Design for ecological fit

in Interaction design

Our lives are becoming flooded with new devices – for work, communication, entertainment, and so on. Laptops, flash drives, MP3 players, GPS navigators, gaming devices, and mobile phones communicate with each other, exchange information and share data. How do you design in this new world?

I have just been reading some super research by a team at Indiana University who are trying to understand how people manage their device ecologies. They’re looking at technical, experiential, and social factors. It turns out that what people do with one device cannot be be considered separately from what they do with other devices. Similarly, the meaning they give to one device is related to the meaning they give to other devices. These things are critical for experience designers to appreciate.

The research reminded me of my own device ecosystem. I used to have two laptops: one in the office, and one at home. I’d transfer data between the two and both were synchronised via my .mac account. But the wireless card in the ‘office’ laptop died, so I brought it home. Since then I’ve hardly switched it on. Why? Because I can’t connect it to the internet easily. Its lack of connectivity into my device ecosystem (comprising my iPod, router, .mac account, etc) renders it useless. That’s what I mean by saying that we need to understand how devices fit into a wider ecology.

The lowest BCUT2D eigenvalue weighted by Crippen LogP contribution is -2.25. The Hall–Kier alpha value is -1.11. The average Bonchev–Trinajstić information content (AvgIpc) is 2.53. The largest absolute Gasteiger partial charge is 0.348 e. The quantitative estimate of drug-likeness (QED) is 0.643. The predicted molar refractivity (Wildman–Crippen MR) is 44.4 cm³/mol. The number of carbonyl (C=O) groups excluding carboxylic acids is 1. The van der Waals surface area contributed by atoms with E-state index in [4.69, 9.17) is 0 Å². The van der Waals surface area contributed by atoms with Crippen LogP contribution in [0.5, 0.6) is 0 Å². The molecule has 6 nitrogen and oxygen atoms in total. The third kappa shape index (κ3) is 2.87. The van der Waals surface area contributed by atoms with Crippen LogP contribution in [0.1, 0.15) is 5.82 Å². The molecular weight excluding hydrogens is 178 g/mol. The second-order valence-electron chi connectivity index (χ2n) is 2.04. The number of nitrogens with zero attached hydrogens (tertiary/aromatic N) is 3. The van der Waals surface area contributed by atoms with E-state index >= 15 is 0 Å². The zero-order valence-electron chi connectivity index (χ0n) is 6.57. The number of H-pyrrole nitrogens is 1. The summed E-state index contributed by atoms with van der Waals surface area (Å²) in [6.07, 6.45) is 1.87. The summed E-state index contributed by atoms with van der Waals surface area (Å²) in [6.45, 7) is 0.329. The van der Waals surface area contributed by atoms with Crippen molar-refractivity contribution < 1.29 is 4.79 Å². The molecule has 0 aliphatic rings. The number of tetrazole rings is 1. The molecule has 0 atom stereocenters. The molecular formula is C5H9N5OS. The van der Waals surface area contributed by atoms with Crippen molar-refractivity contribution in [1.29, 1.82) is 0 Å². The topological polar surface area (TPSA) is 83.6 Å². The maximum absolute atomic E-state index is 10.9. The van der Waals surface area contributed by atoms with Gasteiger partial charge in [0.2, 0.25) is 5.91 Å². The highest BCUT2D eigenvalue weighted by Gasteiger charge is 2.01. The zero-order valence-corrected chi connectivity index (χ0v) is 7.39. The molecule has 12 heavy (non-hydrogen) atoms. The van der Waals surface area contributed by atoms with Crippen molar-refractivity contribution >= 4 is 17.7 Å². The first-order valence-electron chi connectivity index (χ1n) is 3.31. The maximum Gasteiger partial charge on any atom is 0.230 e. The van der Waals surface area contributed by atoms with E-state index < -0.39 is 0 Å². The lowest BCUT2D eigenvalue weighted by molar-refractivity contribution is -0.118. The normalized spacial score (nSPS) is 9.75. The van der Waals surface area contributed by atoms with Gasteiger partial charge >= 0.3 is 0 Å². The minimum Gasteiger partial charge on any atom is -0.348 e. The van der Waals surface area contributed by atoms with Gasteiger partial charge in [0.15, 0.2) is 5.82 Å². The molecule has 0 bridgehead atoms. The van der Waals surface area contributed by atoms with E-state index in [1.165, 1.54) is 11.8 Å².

We need to increase our sensitivity to people’s device ecologies if we are to build products that people choose to buy.

If you’re an interaction designer you need to:

  • Be more sensitive to device ecologies when conducting field studies
  • Extend models of context (e.g. affinity diagrams) to capture people’s device ecologies
  • Consider people’s device ecologies when authoring personas and scenarios
  • Think about how your designs and products fit into people’s device ecologies

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